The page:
Regular expressions in Perl

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Regular expressions in Perl scripting language

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Regular expressions in Perl

  1. 1. Regular expressionsPattern matching with Perl scripting languagehttp://arraylist.blogspot.com
  2. 2. Regular expressions We usually talk about regular expressions and pattern matching within the context of scripting language such as Perl or Shell script. Lets us look at pattern matching using regular expression with Perl scripting languagehttp://arraylist.blogspot.com
  3. 3. Regular expressions Pattern matching in Perl occurs using a match operator such as m// or m:: or m,, Example – m/simple/ Here the text “simple” is matched against ? - $_ $_ is the default scalar variable in Perl.http://arraylist.blogspot.com
  4. 4. Regular expressions Metacharacters have to be preceded with a during pattern matching. Metacharacters ^ $ ( ) | @ [ { ? . + * So to match m/$10/ we write m/$10/http://arraylist.blogspot.com
  5. 5. Regular expressions m// if we use // as delimiters – we can avoid the character m during pattern matching. So m/simple/ can be /simple/ To match variables using regex simply use / $varname/http://arraylist.blogspot.com
  6. 6. Regular expressions Metacharacters . ^ $ ( ) | @ [ { ? + * . Matches a single character Example /d.t/ matches dot, dit, d t If we want . to behave as a non-metacharacter we preceed it with a Thus /d.t/ matches d.thttp://arraylist.blogspot.com
  7. 7. Regular expressions Metacharacters . ^ $ ( ) | @ [ { ? + * Special characters n – newline r – carriage return t – tab f – formfeed Special characters take the same meaning inside // during pattern matchinghttp://arraylist.blogspot.com
  8. 8. Regular expressions Quantifiers – tells the regex , how many times a pattern should be matched. “+” match minimum once or as many times as it occurs Example /go+d/ matches good but not god “*” matches preceding character 0 or more times Example /hik*e/ matches hike, hie – matches k 0 or more times between hi and e “?” matches preceding character 0 or 1 times but not more. Example /h?ello/ matches hello or ello but not hhellohttp://arraylist.blogspot.com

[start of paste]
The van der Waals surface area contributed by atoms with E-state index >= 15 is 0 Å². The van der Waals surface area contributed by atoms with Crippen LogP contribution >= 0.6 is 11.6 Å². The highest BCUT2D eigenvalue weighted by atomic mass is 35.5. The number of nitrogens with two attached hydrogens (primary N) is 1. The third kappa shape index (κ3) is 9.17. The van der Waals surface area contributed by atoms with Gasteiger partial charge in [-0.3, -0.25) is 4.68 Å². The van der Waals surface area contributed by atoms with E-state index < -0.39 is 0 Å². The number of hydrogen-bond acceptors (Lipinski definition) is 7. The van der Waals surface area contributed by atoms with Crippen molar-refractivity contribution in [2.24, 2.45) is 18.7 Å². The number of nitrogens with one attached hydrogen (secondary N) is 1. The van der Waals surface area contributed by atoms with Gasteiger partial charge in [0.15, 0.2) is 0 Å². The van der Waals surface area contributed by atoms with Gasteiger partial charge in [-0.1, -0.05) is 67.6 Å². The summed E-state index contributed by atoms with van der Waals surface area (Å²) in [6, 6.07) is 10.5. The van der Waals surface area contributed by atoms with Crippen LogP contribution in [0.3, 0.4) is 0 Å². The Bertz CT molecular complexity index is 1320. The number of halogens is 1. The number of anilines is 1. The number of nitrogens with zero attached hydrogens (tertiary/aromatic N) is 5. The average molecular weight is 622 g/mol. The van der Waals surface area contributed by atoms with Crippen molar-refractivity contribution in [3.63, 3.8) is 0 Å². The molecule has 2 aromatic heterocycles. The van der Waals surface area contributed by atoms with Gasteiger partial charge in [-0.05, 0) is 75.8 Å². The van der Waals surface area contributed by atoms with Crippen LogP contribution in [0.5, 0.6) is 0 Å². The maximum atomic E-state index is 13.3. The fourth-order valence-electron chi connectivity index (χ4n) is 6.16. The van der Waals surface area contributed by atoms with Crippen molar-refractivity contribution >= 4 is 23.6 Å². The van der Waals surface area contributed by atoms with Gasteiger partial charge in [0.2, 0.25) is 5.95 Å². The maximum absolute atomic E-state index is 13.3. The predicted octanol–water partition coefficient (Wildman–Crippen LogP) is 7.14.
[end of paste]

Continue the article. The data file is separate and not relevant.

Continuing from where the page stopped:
9. 9. Regular expressions {} matched characters specified number of times /a{5,10}/ - matches the character a at least 5 times , but no more than 10 times /a{5,}/ - matches 5 and more times. /a{0,2}/ - matches 0 or at the most 2 times. /a{5}/ - match exactly six times .* - matches anything between 2 set of characters /hello.*world/ matches “hello Joe welcome to the world”http://arraylist.blogspot.com
  10. 10. Regular expressions Square brackets [] and character class [abcd] – match any of the characters a, b, c, d [a-d] – also means the same thing [ls]Aa[rs] – match uppercase A or lowercase a [0-9] – match a digit [A-Za-z]{5} - match any group of 5 alphabetic characters [^a-z] - match all capital case letters - ^ is a negation [*!@#$%&()] - match any of these charactershttp://arraylist.blogspot.com
  11. 11. Regular expressions Special Character classes w – match a word character same as [a-Za-z] W – match non-word characters d –match a digit [0-9] D- match a non-digit s - match a whitespace character S - match a non-whitespace character Example - /d{3}/ - match 3 digits /sw+s/ - match a group of words surrounded by white spacehttp://arraylist.blogspot.com
  12. 12. Regular expressions Alternation and Anchors Alternation uses | which means “or” Eg. /tea|coffee/  check if string contains tea or coffee Grouping with alternation Eg. /(fr|bl|cl)og/  if string contains frog or blog or clog Anchors let you tell where you want to look for a character ^ - caret .eg. /^tea/ matches tea only if it occurs at the beginning of the line $ - dollar sign .eg. /sample$/ matches sample only at the end of the line.http://arraylist.blogspot.com
  13. 13. Regular expressions Substitution Syntax – s///  s/searchstring/replacementstring/ Eg. $_ = “lies does not make sense” s/lies/truth/  “truth does not make sense” Instead of / you can use # as a substitution operator Example . s#lies#truth#;http://arraylist.blogspot.com

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